“Witches of America”: Sitting at the Cool Kids’ Table

I finally read Alex Mar’s Witches of America, and it is better than I thought, based on some of the reviews that I had seen, like this piece of negativity, for example: “[a] sordidly pornographic and self-aggrandising narrative” or this one: “extremely judgmental,” or the Complete Hurt Feelings Wrap-up here.

First, this is not a grand survey of the Pagan scene by a sympathetic journalist, similar to Margot Adler’s Drawing Down the Moon: Witches, Druids, Goddess-Worshippers, and Other Pagans in America (1979, rev. 1986) or the even earlier Witches U.S.A. by Susan Roberts (1974).

Rather, as one Pagan reviewer sarcastically noted, the better comparison was Elizabeth Gilbert’s Eat, Pray, Love: One Woman’s Search for Everything Across Italy, India and Indonesia(I cannot imagine Julia Roberts playing Margot Adler in the movie version of Drawing Down the Moon.) It’s a memoir about “finding yourself.”

But I still enjoyed the read, once I realized that it was not any kind of a survey but more like Alex Mar trying to find the cool kids’ table in the magic-school cafeteria. Just when you think she has settled on a corner seat at the O.T.O., she started looking across the room at the necromancers. Maybe they are the real kool kidz.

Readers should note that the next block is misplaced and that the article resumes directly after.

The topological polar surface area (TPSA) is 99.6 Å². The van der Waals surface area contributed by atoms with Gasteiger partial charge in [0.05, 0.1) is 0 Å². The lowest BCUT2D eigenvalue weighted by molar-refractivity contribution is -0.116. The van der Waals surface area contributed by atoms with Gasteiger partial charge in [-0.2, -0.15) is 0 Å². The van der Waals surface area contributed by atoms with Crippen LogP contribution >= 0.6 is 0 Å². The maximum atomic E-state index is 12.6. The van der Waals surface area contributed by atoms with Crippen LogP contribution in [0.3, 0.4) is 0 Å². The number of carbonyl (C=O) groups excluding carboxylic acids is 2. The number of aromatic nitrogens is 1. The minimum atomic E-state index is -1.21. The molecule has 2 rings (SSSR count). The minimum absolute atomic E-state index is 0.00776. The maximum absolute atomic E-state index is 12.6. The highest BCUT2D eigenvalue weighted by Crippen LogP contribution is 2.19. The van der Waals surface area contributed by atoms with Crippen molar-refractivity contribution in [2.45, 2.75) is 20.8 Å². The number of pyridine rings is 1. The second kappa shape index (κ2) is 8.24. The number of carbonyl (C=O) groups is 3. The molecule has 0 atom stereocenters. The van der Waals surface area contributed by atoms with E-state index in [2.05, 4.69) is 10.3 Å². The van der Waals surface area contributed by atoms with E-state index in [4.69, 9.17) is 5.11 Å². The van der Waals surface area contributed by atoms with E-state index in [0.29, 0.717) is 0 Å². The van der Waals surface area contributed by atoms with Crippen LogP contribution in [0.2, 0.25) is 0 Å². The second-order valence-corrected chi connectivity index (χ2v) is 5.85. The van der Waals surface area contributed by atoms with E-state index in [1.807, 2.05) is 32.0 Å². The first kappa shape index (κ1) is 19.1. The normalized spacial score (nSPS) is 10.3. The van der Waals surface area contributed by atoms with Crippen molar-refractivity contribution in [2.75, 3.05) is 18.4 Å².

At least you, the reader, get to ride along with actual necromancers after midnight. That’s worth the price of admission right there.

Meanwhile, Elizabeth Gilbert’s marriage to Jose “Felipe” Nunes, the “Love” part of her title, has broken up after twelve years. I wonder if Alex Mar will be active with the O.T.O. that long.

2 Comments

  1. Rummah says:

    Don’t think she’ll be with the OTO long. I’ll bet her detailed description of the Minerval initiation got her name blacked out from their magickal roster.

  2. Pitch313 says:

    Witches of America is not a really bad book about some things and people in Craft these days. But it’s not a really good book about them, either. The author comes across to me as a fan girl with reservations about the fandom she’s taken up with. And with another fandom looming large in her creative aims.

    My biggest gripe about the book is that the author is sometimes careless about or unkind to her informants.